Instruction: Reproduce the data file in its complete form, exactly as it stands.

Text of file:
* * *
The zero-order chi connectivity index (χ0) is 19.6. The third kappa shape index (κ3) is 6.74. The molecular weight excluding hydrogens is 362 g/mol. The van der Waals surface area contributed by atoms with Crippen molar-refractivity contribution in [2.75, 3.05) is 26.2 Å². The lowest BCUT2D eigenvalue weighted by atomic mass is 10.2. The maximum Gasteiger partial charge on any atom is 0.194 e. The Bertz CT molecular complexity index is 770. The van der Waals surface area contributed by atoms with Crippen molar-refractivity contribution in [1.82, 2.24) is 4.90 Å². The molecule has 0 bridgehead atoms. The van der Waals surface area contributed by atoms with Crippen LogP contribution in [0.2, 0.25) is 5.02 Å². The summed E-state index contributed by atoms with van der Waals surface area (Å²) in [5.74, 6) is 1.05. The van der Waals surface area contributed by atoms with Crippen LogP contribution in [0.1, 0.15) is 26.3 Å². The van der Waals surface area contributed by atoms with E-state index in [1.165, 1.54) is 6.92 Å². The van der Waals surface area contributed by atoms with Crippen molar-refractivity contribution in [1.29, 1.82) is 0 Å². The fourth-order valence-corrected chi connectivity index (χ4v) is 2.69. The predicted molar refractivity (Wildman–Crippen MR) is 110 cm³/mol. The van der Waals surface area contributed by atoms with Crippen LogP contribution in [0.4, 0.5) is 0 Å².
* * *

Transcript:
The zero-order chi connectivity index (χ0) is 19.6. The third kappa shape index (κ3) is 6.74. The molecular weight excluding hydrogens is 362 g/mol. The van der Waals surface area contributed by atoms with Crippen molar-refractivity contribution in [2.75, 3.05) is 26.2 Å². The lowest BCUT2D eigenvalue weighted by atomic mass is 10.2. The maximum Gasteiger partial charge on any atom is 0.194 e. The Bertz CT molecular complexity index is 770. The van der Waals surface area contributed by atoms with Crippen molar-refractivity contribution in [1.82, 2.24) is 4.90 Å². The molecule has 0 bridgehead atoms. The van der Waals surface area contributed by atoms with Crippen LogP contribution in [0.2, 0.25) is 5.02 Å². The summed E-state index contributed by atoms with van der Waals surface area (Å²) in [5.74, 6) is 1.05. The van der Waals surface area contributed by atoms with Crippen LogP contribution in [0.1, 0.15) is 26.3 Å². The van der Waals surface area contributed by atoms with E-state index in [1.165, 1.54) is 6.92 Å². The van der Waals surface area contributed by atoms with Crippen molar-refractivity contribution in [1.29, 1.82) is 0 Å². The fourth-order valence-corrected chi connectivity index (χ4v) is 2.69. The predicted molar refractivity (Wildman–Crippen MR) is 110 cm³/mol. The van der Waals surface area contributed by atoms with Crippen LogP contribution in [0.4, 0.5) is 0 Å².